The stage has been set for a Stow City Councilman to square off against a Hudson City Councilman in an Ohio Statehouse race this fall.

Stow City Councilman Mike Rasor on Tuesday defeated two other candidates to earn the Republican Party’s nomination in the Ohio Statehouse’s District 37 race.

Rasor received 5,898 votes (67.08 percent), while Craig Shubert of Hudson had 1,479 (16.82 percent) and Dexter Vaughan of Macedonia tallied 1,415 (16.09 percent), according to final, but unofficial results from the Summit County Board of Elections.

Pending certification of election results, Rasor, 33, will advance to the Nov. 6 general election ballot to compete against Democrat and Hudson City Councilman Casey Weinstein, 35, for the state representative’s post in the 37th District.

That position is currently held by Republican Kristina Daley Roegner, who is running for Ohio Senate in the 27th District. Roegner could not run for the 37th District seat again due to term limits.

On his campaign website, Rasor said he felt his decisive victory showed many voters “really respect” the work done by he and other Stow City Council members to balance the budget without increasing taxes, cutting debt in half and “bolstering the rainy-day fund,” and want to see the same types of items addressed in Columbus.

Rasor said he felt his win showed many voters also believe “creating opportunity is the way to end generational poverty. We need more occupational licenses, apprenticeships, and affordable college options, so that people can climb from the lower-class into middle-class jobs, buy homes, and grow wealth.”

Rasor is an attorney with Cavitch, Familo & Durkin in Cleveland.

Weinstein, who works as a managing client director for Gartner, an information technology research firm (his client is the U.S. Air Force), said his campaign will focus on three actions: “invest, fight and deliver.”

On the first item, Weinstein said his approach will be geared toward “Investing in our communities [and] re-prioritizing local decisionmaking for capital investment and infrastructure investment.”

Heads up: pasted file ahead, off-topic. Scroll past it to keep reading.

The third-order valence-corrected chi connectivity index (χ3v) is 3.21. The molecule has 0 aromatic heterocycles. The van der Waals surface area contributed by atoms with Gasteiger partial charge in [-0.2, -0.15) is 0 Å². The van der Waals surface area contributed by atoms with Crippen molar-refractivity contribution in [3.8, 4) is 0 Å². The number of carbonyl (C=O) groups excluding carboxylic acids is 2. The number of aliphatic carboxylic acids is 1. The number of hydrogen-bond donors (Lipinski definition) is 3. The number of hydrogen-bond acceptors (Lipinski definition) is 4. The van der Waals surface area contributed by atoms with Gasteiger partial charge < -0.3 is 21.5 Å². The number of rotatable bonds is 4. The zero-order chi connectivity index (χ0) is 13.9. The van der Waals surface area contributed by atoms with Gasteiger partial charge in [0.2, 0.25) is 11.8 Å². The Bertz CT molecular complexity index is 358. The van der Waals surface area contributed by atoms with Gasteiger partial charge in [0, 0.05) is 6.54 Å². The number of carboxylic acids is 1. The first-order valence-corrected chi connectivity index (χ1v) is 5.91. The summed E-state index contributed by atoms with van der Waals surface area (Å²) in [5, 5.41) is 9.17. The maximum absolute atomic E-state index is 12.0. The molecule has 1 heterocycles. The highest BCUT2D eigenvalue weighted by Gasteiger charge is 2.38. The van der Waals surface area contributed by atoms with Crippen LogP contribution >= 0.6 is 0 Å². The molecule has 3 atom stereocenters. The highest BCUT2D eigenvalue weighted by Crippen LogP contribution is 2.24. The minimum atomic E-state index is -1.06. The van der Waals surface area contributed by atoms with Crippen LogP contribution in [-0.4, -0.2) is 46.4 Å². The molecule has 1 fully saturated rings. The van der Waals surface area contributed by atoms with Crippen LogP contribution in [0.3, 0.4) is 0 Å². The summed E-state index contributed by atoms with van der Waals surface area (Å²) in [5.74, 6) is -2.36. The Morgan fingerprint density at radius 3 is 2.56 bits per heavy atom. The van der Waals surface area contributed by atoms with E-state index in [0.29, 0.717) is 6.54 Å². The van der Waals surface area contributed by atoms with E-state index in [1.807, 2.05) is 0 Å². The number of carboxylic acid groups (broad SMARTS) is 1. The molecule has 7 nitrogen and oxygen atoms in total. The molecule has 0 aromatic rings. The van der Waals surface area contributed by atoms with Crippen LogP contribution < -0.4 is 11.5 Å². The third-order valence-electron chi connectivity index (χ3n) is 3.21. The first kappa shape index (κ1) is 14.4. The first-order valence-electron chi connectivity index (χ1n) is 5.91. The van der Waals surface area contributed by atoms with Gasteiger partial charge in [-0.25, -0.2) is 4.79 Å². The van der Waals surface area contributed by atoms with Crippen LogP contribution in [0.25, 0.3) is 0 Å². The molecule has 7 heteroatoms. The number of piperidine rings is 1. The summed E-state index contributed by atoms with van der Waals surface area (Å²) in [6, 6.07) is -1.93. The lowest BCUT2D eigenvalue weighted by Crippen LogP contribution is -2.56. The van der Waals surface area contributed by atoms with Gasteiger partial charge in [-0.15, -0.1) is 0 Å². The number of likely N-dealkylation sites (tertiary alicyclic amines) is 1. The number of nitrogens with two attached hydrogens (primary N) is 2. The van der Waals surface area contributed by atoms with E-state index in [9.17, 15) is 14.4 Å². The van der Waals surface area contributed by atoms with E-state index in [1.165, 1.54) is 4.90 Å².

Weinstein said he intends to fight for “exceptional public education,” and will hold “unaccountable charter schools accountable,” and is looking at “reinvesting the money lost in that into public education.”

On the third piece, Weinstein noted he wants “to deliver 21st Century job opportunities to the district,” through an “investment in broadband” similar to what the city of Hudson has already been doing with Velocity Broadband. Under the program, the city provides high-speed internet service to businesses in Hudson.

Assessing the primary election results

Rasor said he and his campaign staff were “blown away” by the large margin of victory in Tuesday’s primary election.

The Stow City Councilman said he was “so grateful” for the support he said he received from 80 percent of the voters casting ballots in Stow.

“We ran a positive race to talk about what we wanted to do to improve the lives of everyday Summit County residents,” said Rasor. “We didn’t attack our opponents. We didn’t go negative. I think people appreciated that. As a result, we won by what looked like an unprecedented number for a non-incumbent.”

Shubert offered praise to both of his opponents.

“I would like to congratulate Councilman Rasor on his victory and wish him the best,” said Shubert. “Dexter Vaughan is a fine young man. We are sure to see and hear from him again in the future.”

Shubert also noted the Republican Party endorsed candidates — including Rasor — in contested races “for the first time in many years,” and added that decision “aggravated many candidates, donors, supporters, and volunteers. Instead of allowing the cream to naturally rise to the top, party-favored candidates had a competitive advantage while others were shut out.”

Shubert said he was “grateful” for the votes he received and noted he has been encouraged by several elected officials to stay involved.

“As for another run, we’ll see what the future brings,” he added.

Vaughan did not return a phone call and email seeking comment by press time.

Reporter Phil Keren can be reached at 330-541-9421,, or on Twitter at @keren_phil.